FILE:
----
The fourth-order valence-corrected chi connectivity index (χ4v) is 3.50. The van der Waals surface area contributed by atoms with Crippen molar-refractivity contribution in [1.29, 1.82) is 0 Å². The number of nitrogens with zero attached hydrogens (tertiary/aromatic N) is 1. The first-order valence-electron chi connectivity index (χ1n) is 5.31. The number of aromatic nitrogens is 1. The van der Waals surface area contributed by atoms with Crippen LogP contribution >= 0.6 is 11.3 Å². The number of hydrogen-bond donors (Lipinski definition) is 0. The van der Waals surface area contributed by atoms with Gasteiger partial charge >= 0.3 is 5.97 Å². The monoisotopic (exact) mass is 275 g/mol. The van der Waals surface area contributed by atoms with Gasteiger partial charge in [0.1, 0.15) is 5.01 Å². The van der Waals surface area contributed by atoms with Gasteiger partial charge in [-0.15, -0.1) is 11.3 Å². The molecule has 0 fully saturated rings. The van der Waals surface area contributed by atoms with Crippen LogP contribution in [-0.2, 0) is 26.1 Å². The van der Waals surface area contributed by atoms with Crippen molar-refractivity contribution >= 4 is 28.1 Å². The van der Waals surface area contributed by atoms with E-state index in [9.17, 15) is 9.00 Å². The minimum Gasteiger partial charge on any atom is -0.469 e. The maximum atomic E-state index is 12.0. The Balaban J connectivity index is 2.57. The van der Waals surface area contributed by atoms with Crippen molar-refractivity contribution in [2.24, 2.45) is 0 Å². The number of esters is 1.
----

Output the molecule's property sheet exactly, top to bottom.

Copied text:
The fourth-order valence-corrected chi connectivity index (χ4v) is 3.50. The van der Waals surface area contributed by atoms with Crippen molar-refractivity contribution in [1.29, 1.82) is 0 Å². The number of nitrogens with zero attached hydrogens (tertiary/aromatic N) is 1. The first-order valence-electron chi connectivity index (χ1n) is 5.31. The number of aromatic nitrogens is 1. The van der Waals surface area contributed by atoms with Crippen LogP contribution >= 0.6 is 11.3 Å². The number of hydrogen-bond donors (Lipinski definition) is 0. The van der Waals surface area contributed by atoms with Gasteiger partial charge >= 0.3 is 5.97 Å². The monoisotopic (exact) mass is 275 g/mol. The van der Waals surface area contributed by atoms with Gasteiger partial charge in [0.1, 0.15) is 5.01 Å². The van der Waals surface area contributed by atoms with Gasteiger partial charge in [-0.15, -0.1) is 11.3 Å². The molecule has 0 fully saturated rings. The van der Waals surface area contributed by atoms with Crippen LogP contribution in [-0.2, 0) is 26.1 Å². The van der Waals surface area contributed by atoms with Crippen molar-refractivity contribution >= 4 is 28.1 Å². The van der Waals surface area contributed by atoms with E-state index in [9.17, 15) is 9.00 Å². The minimum Gasteiger partial charge on any atom is -0.469 e. The maximum atomic E-state index is 12.0. The Balaban J connectivity index is 2.57. The van der Waals surface area contributed by atoms with Crippen molar-refractivity contribution in [2.24, 2.45) is 0 Å². The number of esters is 1.